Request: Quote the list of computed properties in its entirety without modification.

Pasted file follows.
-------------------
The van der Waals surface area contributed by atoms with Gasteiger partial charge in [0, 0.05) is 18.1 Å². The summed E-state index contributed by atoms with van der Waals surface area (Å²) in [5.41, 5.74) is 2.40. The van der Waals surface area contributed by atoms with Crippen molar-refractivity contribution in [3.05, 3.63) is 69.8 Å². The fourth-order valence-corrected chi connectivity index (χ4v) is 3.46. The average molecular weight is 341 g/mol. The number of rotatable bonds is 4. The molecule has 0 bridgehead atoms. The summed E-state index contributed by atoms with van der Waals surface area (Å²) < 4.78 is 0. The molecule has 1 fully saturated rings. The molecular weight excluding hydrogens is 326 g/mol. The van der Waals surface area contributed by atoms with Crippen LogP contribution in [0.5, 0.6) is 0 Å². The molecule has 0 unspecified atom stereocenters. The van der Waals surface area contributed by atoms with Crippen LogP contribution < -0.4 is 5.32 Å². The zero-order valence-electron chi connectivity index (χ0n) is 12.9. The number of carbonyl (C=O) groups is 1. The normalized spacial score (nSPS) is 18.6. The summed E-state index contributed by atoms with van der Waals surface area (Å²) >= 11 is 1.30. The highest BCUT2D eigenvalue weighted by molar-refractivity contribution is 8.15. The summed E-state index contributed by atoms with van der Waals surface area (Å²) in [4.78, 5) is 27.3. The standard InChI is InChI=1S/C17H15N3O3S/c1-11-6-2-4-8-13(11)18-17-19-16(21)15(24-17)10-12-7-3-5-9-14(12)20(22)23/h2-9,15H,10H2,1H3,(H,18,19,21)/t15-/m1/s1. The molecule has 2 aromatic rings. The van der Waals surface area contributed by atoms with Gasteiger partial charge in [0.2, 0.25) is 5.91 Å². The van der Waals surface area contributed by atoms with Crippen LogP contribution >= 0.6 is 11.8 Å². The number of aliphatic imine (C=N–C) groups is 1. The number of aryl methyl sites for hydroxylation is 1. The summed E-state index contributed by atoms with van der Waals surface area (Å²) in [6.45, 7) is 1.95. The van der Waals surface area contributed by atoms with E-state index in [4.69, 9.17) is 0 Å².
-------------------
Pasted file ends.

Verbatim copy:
The van der Waals surface area contributed by atoms with Gasteiger partial charge in [0, 0.05) is 18.1 Å². The summed E-state index contributed by atoms with van der Waals surface area (Å²) in [5.41, 5.74) is 2.40. The van der Waals surface area contributed by atoms with Crippen molar-refractivity contribution in [3.05, 3.63) is 69.8 Å². The fourth-order valence-corrected chi connectivity index (χ4v) is 3.46. The average molecular weight is 341 g/mol. The number of rotatable bonds is 4. The molecule has 0 bridgehead atoms. The summed E-state index contributed by atoms with van der Waals surface area (Å²) < 4.78 is 0. The molecule has 1 fully saturated rings. The molecular weight excluding hydrogens is 326 g/mol. The van der Waals surface area contributed by atoms with Crippen LogP contribution in [0.5, 0.6) is 0 Å². The molecule has 0 unspecified atom stereocenters. The van der Waals surface area contributed by atoms with Crippen LogP contribution < -0.4 is 5.32 Å². The zero-order valence-electron chi connectivity index (χ0n) is 12.9. The number of carbonyl (C=O) groups is 1. The normalized spacial score (nSPS) is 18.6. The summed E-state index contributed by atoms with van der Waals surface area (Å²) >= 11 is 1.30. The highest BCUT2D eigenvalue weighted by molar-refractivity contribution is 8.15. The summed E-state index contributed by atoms with van der Waals surface area (Å²) in [4.78, 5) is 27.3. The standard InChI is InChI=1S/C17H15N3O3S/c1-11-6-2-4-8-13(11)18-17-19-16(21)15(24-17)10-12-7-3-5-9-14(12)20(22)23/h2-9,15H,10H2,1H3,(H,18,19,21)/t15-/m1/s1. The molecule has 2 aromatic rings. The van der Waals surface area contributed by atoms with Gasteiger partial charge in [0.2, 0.25) is 5.91 Å². The van der Waals surface area contributed by atoms with Crippen LogP contribution >= 0.6 is 11.8 Å². The number of aliphatic imine (C=N–C) groups is 1. The number of aryl methyl sites for hydroxylation is 1. The summed E-state index contributed by atoms with van der Waals surface area (Å²) in [6.45, 7) is 1.95. The van der Waals surface area contributed by atoms with E-state index in [4.69, 9.17) is 0 Å².